Today I want to explain about how and why I designed my south borders the way they are. This month it is 3 years ago that I created these borders. The pictures you see, are from the first, second and now third year of this part of Bliss. Enjoy!
Last year, when you entered my garden, this was the sight that greeted you. A path in the middle, flanked by two borders on each side. The path leads to the garden cottage where we store, among other things, our bikes and lots of garden equipment.
This part of the garden is at its narrowest only about 4 and a half meters wide. There needed to be a path, leading from the garden cottage to the garden gate. The path had to be wide enough to accommodate one person with a bike or a wheelbarrow. Many gardeners make the paths in their gardens too narrow. Think about where you need a path and what you will be using it for. Also think about what will be there alongside the path. If you put borders next to the path, make your path wider than you think it should be, because many plants have a tendency to do this.
That's right, they flop over part of the path, leaving less space for you and your equipment to pass along comfortably. Usually a path has to be at least 70 centimeters wide, but I made mine 120cm wide. I used grey concrete slabs (60 x 40 cm) and ochre yellow gravel. So, even when my plants flop all over the place, there is still enough room to use the path and not damage the plants.
When you enter my garden through the garden gate you have the conservatory on the right and the conifer hedge on the left. Both were already there when we bought the house and the hedge was very high, close to 3 meters. We cut the hedge back a bit so that it's now about 2.2 meters high, the same height as the garden fence.
There used to be only grass on this side of the house and a diseased plum tree. The plum tree was removed as it was both ill and blocking the access to the garden. The existing fence was also removed as it was about to fall down and was replaced by a new one, made of hardwood (from sustainable forests) with trellis on top.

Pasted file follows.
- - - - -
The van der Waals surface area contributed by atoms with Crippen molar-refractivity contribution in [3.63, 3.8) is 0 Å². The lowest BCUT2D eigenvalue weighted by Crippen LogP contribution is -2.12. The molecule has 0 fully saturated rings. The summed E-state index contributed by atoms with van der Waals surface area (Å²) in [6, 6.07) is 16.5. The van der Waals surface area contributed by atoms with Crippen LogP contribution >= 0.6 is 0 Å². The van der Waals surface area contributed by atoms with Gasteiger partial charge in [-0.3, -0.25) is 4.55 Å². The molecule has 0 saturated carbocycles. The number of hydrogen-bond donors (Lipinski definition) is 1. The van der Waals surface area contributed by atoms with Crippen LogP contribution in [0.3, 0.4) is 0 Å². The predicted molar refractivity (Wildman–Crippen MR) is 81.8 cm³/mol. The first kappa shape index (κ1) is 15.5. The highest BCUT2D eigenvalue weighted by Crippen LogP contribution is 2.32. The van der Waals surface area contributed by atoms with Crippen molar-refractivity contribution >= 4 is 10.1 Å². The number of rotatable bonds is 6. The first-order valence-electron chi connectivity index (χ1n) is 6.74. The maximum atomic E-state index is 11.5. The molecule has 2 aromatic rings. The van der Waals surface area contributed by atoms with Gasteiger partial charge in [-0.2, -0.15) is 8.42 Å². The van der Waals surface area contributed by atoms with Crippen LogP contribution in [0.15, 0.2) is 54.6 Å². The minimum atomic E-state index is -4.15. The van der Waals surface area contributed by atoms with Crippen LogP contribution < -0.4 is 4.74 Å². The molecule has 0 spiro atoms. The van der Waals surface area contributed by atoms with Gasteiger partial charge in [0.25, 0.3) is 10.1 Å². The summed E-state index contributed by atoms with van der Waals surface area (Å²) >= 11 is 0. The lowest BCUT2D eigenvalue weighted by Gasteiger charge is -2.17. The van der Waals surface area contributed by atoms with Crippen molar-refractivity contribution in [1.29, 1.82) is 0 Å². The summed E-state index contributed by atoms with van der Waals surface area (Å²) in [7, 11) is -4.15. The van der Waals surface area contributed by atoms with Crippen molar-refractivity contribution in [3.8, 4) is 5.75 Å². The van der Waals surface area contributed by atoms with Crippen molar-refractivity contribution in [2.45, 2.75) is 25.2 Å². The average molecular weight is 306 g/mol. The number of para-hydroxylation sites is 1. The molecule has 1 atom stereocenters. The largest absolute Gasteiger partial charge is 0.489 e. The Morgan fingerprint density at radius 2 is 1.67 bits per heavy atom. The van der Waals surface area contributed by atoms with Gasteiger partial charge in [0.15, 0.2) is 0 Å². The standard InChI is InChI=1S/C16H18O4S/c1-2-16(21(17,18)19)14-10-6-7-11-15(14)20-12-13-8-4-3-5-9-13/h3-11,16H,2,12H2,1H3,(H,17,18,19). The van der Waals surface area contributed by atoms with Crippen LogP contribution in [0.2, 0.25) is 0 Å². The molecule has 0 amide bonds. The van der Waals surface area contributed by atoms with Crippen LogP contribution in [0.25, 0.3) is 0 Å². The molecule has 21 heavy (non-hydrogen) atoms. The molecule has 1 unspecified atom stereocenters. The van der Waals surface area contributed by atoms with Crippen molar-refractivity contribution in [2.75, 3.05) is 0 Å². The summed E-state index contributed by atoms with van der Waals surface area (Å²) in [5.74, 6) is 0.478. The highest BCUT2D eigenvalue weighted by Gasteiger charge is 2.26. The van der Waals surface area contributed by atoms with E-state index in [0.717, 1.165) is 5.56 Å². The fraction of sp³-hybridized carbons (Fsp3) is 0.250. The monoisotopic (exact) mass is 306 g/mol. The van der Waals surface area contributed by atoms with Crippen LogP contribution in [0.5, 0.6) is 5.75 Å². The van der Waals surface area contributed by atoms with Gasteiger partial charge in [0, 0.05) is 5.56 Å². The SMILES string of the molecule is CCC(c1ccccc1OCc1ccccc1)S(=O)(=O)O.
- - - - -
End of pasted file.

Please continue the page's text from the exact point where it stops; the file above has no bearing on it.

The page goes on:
The windows of the conservatory have to be cleaned regularly so a path was made behind the right hand border as you can see here. Behind the left hand border there's also a path so that the hedge can be trimmed without us trampling all over the plants in the border.
So there you have it, 3 paths were needed here, 1 wide one (1.2 meters) in the middle and 2 narrow ones (0.6 meters) at the sides. But enough of paths, let's talk about the fun part; the borders themselves.
The right border is wrapped around the conservatory so it had to look good from all sides. The left border is in front of a humongous hedge and it's not a very deep border, only 1.2 meters, the one in front of the conservatory is even less deep, only 1 meter. I needed something to give height to these borders or else they would be dwarfed by the hedge and the conservatory. So this is what I did, I bought some standard roses and some obelisks to give instant height. I also bought a few plants that would grow about 2 meters high in a few years time.
As you can see here, the obelisks and standard roses add instant height, visually linking the conservatory and hedge to the borders. The 2 pictures below show you how my borders looked the first year. I put the plants in, in early May and these pictures were taken a few months later, in September. Not bad, eh?
Note that we had grass then instead of gravel. Of course, a garden has to look good all year round so I used box for structure and to add year round interest to the borders.
See? It even looks good in the middle of winter when nothing is in flower.
Because of the high hedge, the left border has only a few hours of sunshine each day, even though it's south facing. The border by the conservatory gets a lot of sunshine and Mediterranean plants like lavender and rosemary do very well there.
Of course I wanted to enjoy my lovely borders up close and personal so I put a little seating area nearby. Like the left border, it's in the shade for a big part of the day, making it very suitable for sitting outside on hot summer days.
This is the view from the garden bench in front of the garden cottage. On the right you see the flowers in the wheelbarrow and on the left the miraculous pear tree.
And this picture I took last year in April, standing next to the garden cottage. The path in the middle echoes the contours of the conservatory. Around the pear tree I made a circle of grey gravel planted up with lady's mantle.
I used ochre yellow for the most part to add to the Mediterranean feel of this area of the garden and because it compliments the mostly magenta,purple, lilac and pink flowers in both borders.
So there you have it, simply two borders divided by a path in the middle, a classic Bliss garden design 101. What could be easier?
Have a lovely weekend!
It is to be noted that when any part of this blog appears dull, there is a design in it. Paraphrasing the Tatler, 38.